Archive for May, 2015



I have often wondered how Lady Hester Stanhope would have reacted to the horrendous suffering of the Syrian people and how this conflict has unfolded, in such a tortuous and ghastly way, over the last five years.

What would she have made of the news today of the looming fall into the hands of ISIS of Palmyra, the legendary desert city whose name became forever linked with her own?

It is hard not to imagine her heartbreak at such a fate, and her anger.



Hester had a lifelong friendship with the Hassinah tribe of the Anazeh, the Bedouin who dominated the surrounding caravan routes around the city, and from Homs and Hamah to as far away as Baghdad and Basra. It was they who allowed her to cross the Syrian desert to make her extraordinary entry to Palmyra in the spring of 1813. Exactly 202 years and two months ago; she had just turned 37.

That day, the Sheikh of Palmyra and some three hundred of his warriors swarmed out to greet her, and as she rode down the central colonnaded street towards Zenobia’s arch, she was welcomed like a victorious Arab queen herself. In the heady days that followed, Hester camped in the Temple of the Sun, and explored the magnificent ruins by day and by night with a flaming torch, writing of her delight at bathing naked in a pool that had been used by the Bedouin for centuries.

When she first arrived in 1812, war and unrest were never far away. Lebanon was a feudal kingdom, ruled by rival Druze clans. Syria was dangerously unstable, the winds of civil war were blowing in; the Wahhabis were on a murderous rampage intent on taking Damascus. As it happened, the Ottomans would retain their hold in Damascus, while attempting, with only partial success, to defeat the House of Saud. Insurrection in the larger cities was common, and the pashas of Damascus and Aleppo used civil disorder as an excuse to dispose of their enemies. Walking in the main square, it was never uncommon to see the bodies of men, gruesomely slashed, stakes driven through their bodies. She traveled among the territories of the Shia Alawis (today their descendents are the Alawites, best known as the community of the Assad family and the ruling clique of pre civil war Syria) and the Ismai’ilis, whose combined DNA is all over the present-day conflict. She was intrigued by the Yezidi, now among those targeted for persecution and slaughter by ISIS, and spent three months living within their community, fascinated by their faith and ways, as she was by the Druze, and above all, by the Bedouin.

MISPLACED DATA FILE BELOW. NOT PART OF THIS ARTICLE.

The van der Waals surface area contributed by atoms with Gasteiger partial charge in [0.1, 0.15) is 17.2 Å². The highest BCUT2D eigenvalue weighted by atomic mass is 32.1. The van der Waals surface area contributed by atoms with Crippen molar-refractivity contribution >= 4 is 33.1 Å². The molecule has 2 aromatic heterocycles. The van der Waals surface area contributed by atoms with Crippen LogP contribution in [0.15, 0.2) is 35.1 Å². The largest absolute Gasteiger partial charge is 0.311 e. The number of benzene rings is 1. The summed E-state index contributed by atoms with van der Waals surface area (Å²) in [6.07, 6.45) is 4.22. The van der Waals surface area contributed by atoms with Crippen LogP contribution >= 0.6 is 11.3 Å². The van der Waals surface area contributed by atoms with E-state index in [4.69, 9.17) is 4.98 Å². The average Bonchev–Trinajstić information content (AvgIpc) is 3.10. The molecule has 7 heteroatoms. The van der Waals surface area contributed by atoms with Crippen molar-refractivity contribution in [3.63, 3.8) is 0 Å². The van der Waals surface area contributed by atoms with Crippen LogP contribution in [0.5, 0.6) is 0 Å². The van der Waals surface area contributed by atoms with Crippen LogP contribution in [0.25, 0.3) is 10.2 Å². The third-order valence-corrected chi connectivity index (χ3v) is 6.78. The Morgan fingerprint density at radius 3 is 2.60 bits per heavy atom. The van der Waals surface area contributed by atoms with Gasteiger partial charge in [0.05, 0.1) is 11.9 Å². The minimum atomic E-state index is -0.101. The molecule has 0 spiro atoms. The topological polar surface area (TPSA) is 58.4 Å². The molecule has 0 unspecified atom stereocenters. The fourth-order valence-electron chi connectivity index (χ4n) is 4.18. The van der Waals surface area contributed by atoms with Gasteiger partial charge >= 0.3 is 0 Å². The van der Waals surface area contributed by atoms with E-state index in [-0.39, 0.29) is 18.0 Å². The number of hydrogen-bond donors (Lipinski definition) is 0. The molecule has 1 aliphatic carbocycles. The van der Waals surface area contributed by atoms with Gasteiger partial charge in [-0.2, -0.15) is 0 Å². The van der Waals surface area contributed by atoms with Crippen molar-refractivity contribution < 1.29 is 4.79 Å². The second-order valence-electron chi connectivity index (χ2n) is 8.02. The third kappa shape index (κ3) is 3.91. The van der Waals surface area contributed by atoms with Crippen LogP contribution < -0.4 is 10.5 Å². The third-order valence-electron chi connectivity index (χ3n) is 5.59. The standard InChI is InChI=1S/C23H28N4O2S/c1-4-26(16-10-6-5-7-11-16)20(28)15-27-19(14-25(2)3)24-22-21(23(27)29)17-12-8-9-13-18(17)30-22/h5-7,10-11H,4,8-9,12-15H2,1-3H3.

By 1821, when Hester had established herself in her walled fortress, a mini citadel above the sea near Sidon in south Lebanon, she wrote: ‘A terrible civil war has broken out in this country… You can have no idea of the state of things and next month all will be bloodshed from one end of the country to another… Night and day, for some days, troops of people all descriptions came to ask advice of me and protection.”

She made it her mission to help the dispossessed, the wounded, the sick – hiding and aiding, over time, many hundreds of refugees who fled persecution – among them Druze, Maronites, Muslims and Christians. Employing a ragtag band of defected Albanian soldiers, she set up a small army around her fortress, hired an Italian surgeon to do what he could for the injured, using her dining table for amputations; one of her warehouses had to be used as a makeshift morgue.